Hiding behind a smile: using my suffering to break the stigma

24 May 2018

Leanne Howlett – Everyone’s Business campaign champion and Chair of By Your Side service user forum and peer support 

When my son was born I looked like a mum who had everything together. He slept through the night from 10 weeks of age and I joked about how lucky I was. My social media accounts were full of happy photographs and I would smile agreeing how amazing my life was to everyone I met. The reality was inside I was falling apart.

I was over the moon when I became pregnant and, despite a horrendous bout of morning sickness, loved every moment of pregnancy. I had a successful career as a Solicitor, putting in long hours and meeting high targets and naively thought of maternity leave as a nice break! In those final weeks of getting everything ready for my baby I had no idea about the roller coaster journey that lay ahead of me. When I went into labour I was so excited, the midwives (I had four!) who looked after me in labour were incredible. At the final hurdle I was rushed to theatre for a forceps delivery and the second he was born I knew something wasn’t right. I remember lying there whilst they were checking on my baby, my husband by his side, and feeling totally useless. So many thoughts passed through my head in that first half an hour. Once I was in recovery I was sure I would finally feel the magical rush of having my baby but it never came. Over the coming weeks in horrendous pain, sleep deprived and struggling to get to grips with breastfeeding, the offhand comments from midwives and family started to fuel my thoughts that I was a bad mum and I couldn’t “do it” – whatever “it” was!

I remember the exact moment my midwife mentioned a potential referral to Psychology. I was in floods of tears but I very quickly scoffed that it wasn’t for me and brushed it aside. Weeks went by before I eventually agreed to a referral. When I walked down the corridor into the psychologist’s office for that first meeting I was terrified. Over the coming months I continually refused a psychiatrist, antidepressants and a Community Psychiatric Nurse (CPN) and became so unwell I was unable to express myself, this meant I couldn’t benefit from the sessions nor use tools offered to aid recovery. My mood deteriorated further and further until eventually I sat in my psychologist’s office crying that I wanted to die. Thankfully my specialist perinatal mental health psychologist persevered and I eventually agreed to take the antidepressants and see the CPN – all of which helped me recover. Now I look back and don’t even recognise that person I became.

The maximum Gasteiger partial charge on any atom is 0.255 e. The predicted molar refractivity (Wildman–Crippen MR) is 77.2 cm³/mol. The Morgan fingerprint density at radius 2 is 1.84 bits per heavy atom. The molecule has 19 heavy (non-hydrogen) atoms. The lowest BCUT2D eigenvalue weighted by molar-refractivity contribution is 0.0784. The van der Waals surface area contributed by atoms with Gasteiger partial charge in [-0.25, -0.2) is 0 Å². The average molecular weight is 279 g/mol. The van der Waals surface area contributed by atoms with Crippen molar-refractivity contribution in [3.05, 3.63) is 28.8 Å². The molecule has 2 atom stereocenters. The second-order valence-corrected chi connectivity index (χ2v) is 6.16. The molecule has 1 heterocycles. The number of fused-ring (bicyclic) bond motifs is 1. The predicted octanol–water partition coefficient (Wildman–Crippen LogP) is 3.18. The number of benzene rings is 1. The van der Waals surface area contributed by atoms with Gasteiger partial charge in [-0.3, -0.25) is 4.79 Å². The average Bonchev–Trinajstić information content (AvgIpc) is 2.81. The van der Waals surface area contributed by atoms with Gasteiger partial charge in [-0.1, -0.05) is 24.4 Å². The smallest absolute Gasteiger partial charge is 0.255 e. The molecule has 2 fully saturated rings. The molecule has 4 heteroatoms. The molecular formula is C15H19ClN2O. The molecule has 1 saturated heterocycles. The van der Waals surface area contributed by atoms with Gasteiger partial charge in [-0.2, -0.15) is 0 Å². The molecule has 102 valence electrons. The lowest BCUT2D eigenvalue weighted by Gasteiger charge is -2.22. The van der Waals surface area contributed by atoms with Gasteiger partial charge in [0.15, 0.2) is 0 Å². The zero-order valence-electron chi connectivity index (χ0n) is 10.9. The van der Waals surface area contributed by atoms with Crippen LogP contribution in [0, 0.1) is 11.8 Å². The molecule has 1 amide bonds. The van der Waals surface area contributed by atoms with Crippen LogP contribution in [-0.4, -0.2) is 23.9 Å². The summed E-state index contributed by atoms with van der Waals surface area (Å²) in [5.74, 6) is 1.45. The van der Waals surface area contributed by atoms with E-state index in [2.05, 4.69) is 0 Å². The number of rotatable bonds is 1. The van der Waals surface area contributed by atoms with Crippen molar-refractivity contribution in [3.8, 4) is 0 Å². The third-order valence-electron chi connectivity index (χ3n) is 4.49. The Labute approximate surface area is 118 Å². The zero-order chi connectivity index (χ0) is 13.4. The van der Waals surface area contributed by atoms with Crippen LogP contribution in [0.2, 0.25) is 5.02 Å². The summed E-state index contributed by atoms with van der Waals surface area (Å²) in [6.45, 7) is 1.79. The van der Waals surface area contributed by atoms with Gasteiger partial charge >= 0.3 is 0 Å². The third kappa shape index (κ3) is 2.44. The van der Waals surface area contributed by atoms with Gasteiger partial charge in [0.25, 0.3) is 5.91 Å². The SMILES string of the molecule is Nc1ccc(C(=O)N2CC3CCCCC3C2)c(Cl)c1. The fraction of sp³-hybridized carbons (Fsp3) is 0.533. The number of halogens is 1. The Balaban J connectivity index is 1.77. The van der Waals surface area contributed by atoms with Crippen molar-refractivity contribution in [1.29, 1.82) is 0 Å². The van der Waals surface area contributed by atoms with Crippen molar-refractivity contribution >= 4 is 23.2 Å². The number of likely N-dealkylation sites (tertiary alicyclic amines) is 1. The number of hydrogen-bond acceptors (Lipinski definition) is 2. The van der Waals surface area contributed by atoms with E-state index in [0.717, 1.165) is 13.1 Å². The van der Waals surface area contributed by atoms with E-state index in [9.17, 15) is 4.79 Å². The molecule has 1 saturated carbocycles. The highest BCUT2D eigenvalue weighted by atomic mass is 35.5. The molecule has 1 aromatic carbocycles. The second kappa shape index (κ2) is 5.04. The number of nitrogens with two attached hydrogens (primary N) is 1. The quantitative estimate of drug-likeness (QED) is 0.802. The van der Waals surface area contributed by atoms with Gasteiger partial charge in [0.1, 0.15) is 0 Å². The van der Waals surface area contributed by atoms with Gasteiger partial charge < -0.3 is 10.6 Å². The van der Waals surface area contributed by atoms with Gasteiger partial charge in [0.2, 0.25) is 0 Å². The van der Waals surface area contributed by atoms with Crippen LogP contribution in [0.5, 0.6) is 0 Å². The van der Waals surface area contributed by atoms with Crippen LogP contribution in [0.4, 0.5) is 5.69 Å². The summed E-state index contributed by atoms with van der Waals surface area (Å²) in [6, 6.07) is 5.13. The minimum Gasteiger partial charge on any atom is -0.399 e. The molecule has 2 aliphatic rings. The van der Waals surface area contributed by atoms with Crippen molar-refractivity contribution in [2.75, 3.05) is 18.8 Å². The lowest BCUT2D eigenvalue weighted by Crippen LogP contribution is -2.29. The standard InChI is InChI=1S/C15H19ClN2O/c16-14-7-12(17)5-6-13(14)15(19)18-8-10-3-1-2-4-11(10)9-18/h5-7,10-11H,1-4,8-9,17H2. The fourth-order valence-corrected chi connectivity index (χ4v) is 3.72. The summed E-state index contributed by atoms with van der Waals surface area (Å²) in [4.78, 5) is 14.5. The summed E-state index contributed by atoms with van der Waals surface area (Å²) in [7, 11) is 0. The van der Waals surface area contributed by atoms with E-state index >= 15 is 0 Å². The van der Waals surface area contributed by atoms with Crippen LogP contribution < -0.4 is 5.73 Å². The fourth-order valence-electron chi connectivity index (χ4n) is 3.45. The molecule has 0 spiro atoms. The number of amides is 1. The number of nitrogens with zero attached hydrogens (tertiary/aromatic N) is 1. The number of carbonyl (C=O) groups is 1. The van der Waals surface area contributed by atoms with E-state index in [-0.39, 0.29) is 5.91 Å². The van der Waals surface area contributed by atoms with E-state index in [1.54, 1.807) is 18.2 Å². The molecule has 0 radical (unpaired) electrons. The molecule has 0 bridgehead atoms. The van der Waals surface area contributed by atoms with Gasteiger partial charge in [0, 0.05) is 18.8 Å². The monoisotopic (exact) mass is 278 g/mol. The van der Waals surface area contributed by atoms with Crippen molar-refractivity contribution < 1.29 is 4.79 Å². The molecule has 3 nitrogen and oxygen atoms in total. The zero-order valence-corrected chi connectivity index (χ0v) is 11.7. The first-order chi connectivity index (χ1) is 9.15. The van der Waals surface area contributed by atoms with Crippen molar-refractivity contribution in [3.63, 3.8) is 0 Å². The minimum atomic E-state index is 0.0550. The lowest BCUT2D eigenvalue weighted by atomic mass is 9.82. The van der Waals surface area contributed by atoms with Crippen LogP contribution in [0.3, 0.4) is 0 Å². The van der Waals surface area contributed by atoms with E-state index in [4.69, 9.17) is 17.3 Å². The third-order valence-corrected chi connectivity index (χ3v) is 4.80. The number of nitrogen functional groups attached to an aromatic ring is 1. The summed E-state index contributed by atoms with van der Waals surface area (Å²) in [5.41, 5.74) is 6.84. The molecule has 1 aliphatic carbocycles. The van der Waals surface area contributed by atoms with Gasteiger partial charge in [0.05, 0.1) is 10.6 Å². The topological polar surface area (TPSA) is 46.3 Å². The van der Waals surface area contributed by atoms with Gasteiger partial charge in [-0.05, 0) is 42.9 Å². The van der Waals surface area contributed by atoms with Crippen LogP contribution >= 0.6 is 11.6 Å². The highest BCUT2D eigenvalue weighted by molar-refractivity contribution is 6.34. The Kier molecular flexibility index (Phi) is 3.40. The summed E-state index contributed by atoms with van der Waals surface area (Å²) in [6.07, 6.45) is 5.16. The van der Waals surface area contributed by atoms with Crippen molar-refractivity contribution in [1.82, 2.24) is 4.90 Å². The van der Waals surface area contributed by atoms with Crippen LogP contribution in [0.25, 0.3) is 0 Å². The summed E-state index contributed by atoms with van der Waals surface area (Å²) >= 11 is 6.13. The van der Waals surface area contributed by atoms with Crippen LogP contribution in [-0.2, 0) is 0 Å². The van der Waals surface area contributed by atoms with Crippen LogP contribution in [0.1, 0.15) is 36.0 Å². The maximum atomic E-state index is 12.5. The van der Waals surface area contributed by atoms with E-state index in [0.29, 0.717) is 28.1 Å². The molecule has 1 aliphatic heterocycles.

Once I recovered I knew I wanted to help mothers and break down the stigma which is a barrier to seeking help. No one talked to me about perinatal mental illness, it wasn’t mentioned in my antenatal classes and there was minimal information in books. The reality is I almost took my own life because I wouldn’t accept the help available to me; yet I went straight to my midwife with my symptoms of pre-eclampsia. I couldn’t believe this was happening in the 21st century. I knew that if I could give others the strength and direction I was so desperate for, and help others in the same way that a precious few helped me, then something positive will have come out of all of that suffering.

Eight months on and I helped found the peer support and chair the brand new service user forum. We work in partnership with the local perinatal mental health team to improve the service with our lived experience, working to educate others, creating leaflets about the perinatal mental health service for prospective patients, creating an antenatal education film and conducting research re perinatal mental health service accessibility.

We are setting up a peer support service for families being looked after by the perinatal mental health team. The peer support will be by email, text, or on a one to one basis and a weekly stay and play for mums and their babies. I have delivered my story to healthcare professionals and I am so proud of how far I have come. I couldn’t be any different from that closed individual who sat in that psychologist’s office two years ago but knowing I am making a difference has helped me move on from the experience and turn it into a positive.

I am now also proudly a MMHA Everyone’s Business Campaign champion supporting the vital need for specialist perinatal mental health services across the UK.


Champions say

"Early help is a key factor in providing effective support for people with mental health needs." Solihull metropolitan Borough Council

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Mental Health Challenge

Centre for Mental Health
Mental Health Foundation
Rethink Mental Illness
Royal College of Psychiatrists
Young Minds